Anan ben-David


Anan ben-David
(8th century)
   Babylonian founder of the Ananite sect. It is said that Anan fell out with the Babylonian rabbis because he was passed over in favour of his brother for the position of exilarch. The sect he founded, known as the Ananites, was a forerunner of the Karaite movement, that relied solely on scriptural authority, rejecting the Mishnah and the Talmud and the whole rabbinic tradition. They also differ from the Rabbinites in their very stringent interpretation of the laws governing prohibited degrees of relationship in marriage, and in their laws of ritual slaughter. From Palestine, Babylonia and Egypt, groups of Karaites spread to the Crimea (12 century) and Lithuania (13 century). Today there are still some Karaite communities in Eastern Europe and in Israel.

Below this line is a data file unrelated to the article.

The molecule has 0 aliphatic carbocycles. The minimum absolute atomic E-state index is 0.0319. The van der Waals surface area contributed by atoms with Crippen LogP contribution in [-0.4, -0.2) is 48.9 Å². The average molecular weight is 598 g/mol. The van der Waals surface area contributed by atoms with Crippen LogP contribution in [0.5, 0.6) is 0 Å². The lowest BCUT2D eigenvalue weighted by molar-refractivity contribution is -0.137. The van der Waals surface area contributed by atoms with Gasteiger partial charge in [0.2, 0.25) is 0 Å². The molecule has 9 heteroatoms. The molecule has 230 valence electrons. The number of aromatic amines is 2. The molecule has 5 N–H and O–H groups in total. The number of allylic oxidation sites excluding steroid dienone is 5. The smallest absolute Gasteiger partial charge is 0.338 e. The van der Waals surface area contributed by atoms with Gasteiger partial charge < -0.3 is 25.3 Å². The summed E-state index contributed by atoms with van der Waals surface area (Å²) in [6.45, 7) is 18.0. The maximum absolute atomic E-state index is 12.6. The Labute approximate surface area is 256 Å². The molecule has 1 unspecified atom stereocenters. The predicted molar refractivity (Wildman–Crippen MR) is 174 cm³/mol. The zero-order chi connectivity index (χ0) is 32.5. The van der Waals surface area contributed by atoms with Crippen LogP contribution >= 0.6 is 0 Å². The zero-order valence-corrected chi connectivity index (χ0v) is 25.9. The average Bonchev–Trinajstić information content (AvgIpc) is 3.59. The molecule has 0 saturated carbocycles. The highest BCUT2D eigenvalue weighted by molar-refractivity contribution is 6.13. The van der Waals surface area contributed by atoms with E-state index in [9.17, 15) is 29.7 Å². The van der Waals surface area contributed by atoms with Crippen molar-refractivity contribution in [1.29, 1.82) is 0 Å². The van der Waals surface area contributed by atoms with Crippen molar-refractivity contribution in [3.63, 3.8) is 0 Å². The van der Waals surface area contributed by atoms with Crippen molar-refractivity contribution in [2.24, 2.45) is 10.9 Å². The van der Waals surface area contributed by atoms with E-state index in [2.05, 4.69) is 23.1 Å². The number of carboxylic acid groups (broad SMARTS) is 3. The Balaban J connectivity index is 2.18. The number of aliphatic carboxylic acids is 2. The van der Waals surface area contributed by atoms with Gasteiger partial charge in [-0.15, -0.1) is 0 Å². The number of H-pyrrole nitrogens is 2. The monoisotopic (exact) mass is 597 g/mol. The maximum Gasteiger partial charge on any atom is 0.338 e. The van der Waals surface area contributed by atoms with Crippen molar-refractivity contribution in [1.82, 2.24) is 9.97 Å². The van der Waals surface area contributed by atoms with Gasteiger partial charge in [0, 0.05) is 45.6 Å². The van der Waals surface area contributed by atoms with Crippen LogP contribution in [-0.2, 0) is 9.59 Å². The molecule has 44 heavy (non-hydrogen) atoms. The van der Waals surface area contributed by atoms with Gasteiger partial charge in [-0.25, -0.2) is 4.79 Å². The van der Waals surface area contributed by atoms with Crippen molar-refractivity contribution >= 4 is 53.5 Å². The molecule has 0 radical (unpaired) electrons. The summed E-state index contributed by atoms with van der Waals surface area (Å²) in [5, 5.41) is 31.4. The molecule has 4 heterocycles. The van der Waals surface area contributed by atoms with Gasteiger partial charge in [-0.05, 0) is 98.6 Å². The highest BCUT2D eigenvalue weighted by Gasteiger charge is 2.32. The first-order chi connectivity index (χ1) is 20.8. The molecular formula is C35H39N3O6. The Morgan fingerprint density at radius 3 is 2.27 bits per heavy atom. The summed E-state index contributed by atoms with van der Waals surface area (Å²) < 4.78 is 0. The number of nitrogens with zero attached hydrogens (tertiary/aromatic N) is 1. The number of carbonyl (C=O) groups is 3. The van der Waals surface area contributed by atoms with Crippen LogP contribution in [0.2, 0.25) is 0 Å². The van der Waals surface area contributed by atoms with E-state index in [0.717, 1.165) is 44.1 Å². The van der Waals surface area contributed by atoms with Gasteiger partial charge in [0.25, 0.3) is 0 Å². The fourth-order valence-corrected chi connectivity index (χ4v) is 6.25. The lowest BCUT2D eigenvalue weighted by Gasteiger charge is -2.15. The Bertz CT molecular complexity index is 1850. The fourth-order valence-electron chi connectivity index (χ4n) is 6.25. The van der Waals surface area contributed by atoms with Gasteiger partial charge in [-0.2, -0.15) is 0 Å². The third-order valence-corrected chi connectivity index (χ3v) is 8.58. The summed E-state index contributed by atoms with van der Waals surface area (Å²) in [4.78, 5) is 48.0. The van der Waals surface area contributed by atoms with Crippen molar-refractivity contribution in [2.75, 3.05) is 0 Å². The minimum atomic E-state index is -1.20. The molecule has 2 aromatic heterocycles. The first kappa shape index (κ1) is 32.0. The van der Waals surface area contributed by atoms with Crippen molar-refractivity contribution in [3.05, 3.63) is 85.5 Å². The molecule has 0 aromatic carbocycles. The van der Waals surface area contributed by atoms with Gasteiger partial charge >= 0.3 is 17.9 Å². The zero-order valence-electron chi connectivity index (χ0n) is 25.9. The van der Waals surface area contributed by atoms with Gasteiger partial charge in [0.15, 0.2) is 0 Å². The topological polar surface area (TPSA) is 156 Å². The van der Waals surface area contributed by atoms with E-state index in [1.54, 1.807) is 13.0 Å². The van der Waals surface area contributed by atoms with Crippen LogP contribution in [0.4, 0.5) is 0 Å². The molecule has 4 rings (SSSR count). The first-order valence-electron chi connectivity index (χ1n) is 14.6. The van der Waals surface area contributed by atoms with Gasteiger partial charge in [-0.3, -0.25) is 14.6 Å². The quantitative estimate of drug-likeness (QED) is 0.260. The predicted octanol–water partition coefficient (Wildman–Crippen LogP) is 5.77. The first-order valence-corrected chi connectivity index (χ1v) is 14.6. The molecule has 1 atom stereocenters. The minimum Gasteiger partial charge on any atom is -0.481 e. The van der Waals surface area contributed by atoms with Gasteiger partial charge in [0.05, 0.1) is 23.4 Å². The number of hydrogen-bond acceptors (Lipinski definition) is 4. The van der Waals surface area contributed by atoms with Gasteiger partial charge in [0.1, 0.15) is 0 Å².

Anan wrote Sefer ha-Mitzvot, in which he summarized Jewish law as derived from biblical exegesis, but his writings show how steeped in talmudic tradition he was. It was even written in Aramaic, the language of the Talmud. His strict interpretation and his ascetic approach appealed to the Karaites, who came to regard him as the founder of their movement.

Who’s Who in Jewish History after the period of the Old Testament. . 2012.

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